The making of a masterpiece


This page has been set up to show you the prospective customer, how we build doors. The style of door you see below is being custom built for a customer in Tenessee who had sent us a photograph of the look they wanted to have on their new home. As they say, a picture says a thousand words. Read on over the next four pages to see how this door was hand crafted by Steven Strasser.


We bring in top quality Hardwoods, and in this case we select through some 300 feet for the nicest quality boards.


Above we see the preliminary scale drawing faxed to the customer for approval. Below shows the layout on the bench of the radius top. The doors are always laid out on a stick or a sheet of plwood before we build them.

Steven is shown here sizing the frame. This same saw took the life of the founder Henry Hoffmeyer in 1926. A broken splinter of wood flew off the saw and into him. Unfortunately, an infection from the wound claimed his life. If you look at the doors in the background you can see patches on the doors from where lumber has shot through them. A closer look sees a hole the size of a quater in the door as well as severl patches on the plywood. The doors panel is 1/2" thick. With a powerful saw such as this ,one has to treat it with respect and be very careful. Steven has well over 20 years experience in our Mill.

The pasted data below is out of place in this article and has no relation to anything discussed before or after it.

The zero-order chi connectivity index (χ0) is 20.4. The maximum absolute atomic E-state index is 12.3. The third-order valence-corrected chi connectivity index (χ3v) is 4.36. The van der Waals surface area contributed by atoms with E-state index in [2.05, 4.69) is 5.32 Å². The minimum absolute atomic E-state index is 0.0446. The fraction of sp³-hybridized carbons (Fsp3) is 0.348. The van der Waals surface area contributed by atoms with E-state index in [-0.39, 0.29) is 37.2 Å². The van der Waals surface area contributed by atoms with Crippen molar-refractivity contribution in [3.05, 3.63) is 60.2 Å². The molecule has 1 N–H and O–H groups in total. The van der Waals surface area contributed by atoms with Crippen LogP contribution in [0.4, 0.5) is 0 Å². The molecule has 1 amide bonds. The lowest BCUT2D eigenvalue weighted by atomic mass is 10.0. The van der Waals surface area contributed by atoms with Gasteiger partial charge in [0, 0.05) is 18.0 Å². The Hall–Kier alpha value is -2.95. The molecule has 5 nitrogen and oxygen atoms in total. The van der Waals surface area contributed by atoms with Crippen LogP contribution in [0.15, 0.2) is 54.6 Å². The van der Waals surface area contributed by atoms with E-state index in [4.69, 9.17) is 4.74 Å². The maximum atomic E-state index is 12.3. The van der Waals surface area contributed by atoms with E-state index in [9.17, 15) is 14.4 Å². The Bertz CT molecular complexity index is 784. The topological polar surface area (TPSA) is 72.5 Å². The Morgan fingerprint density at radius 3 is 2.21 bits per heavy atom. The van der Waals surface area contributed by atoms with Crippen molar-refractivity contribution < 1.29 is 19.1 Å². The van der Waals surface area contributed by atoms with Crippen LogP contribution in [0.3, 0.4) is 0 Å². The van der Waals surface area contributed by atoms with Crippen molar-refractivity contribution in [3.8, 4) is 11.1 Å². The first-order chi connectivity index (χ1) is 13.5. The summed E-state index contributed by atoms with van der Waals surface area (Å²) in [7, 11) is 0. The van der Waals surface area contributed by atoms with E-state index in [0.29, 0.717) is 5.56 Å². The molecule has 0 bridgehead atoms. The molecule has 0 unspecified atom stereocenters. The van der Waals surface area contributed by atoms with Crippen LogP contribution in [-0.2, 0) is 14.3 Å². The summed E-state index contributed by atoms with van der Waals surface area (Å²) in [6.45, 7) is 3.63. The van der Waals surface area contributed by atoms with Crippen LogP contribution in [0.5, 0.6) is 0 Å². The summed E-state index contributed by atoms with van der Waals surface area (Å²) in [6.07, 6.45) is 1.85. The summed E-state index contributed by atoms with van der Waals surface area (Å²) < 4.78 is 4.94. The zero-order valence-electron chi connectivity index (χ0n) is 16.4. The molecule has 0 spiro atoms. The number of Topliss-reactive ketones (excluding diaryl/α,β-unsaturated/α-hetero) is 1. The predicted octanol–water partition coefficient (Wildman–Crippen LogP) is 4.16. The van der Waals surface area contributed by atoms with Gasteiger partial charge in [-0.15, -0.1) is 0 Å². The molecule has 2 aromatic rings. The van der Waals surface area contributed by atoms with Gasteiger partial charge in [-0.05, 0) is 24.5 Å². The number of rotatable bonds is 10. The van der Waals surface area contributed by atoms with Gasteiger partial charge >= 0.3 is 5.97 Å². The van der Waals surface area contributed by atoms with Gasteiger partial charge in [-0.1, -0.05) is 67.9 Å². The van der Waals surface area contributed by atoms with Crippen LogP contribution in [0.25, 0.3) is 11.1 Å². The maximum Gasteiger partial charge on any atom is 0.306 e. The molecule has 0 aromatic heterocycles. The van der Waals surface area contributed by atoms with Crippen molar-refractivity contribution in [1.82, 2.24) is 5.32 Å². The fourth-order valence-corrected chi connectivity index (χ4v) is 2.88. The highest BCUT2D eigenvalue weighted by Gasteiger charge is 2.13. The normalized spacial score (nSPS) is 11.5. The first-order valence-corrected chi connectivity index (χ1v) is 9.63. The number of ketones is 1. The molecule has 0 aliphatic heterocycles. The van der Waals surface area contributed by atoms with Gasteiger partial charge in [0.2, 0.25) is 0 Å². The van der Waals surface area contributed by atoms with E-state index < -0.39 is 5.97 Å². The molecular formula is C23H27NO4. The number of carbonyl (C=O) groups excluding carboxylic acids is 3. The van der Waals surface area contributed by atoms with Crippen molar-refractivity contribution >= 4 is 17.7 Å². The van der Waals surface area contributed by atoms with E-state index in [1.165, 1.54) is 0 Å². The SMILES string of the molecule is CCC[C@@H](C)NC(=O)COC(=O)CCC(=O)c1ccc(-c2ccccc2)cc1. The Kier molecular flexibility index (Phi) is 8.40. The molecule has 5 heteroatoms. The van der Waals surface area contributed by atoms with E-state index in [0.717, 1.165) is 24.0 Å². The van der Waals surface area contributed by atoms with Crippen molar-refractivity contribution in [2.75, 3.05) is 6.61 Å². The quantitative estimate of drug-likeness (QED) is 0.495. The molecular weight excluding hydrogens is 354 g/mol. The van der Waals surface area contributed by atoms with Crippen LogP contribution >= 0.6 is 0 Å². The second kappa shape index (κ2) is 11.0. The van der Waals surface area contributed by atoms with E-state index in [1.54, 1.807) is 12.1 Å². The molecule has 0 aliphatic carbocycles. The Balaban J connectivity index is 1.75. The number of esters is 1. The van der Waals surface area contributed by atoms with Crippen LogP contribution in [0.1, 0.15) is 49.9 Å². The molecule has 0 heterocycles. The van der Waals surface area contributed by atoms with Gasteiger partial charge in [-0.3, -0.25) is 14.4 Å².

Once the sill has been mortised out, the frame verticles are screwed in from the bottom. Note how they have been lapped out on the top.

The top rails are placed into the lap and screwed into place. The arched header for this door was a time consuming aspect but will be the focal point of this door when completed.

This particular style of door called for a V-Grooved center panel. Steven is placing splines between the boards to hold the pieces in place.

A closer look shows you the splines, and the V-grooves in this 1 3/8" thick panel. You can see how the wood grains were reversed on each board to help keep the panel flat.

Once glued, the unit is clamped and let to set for a day or so. Two men to lift it as it stands.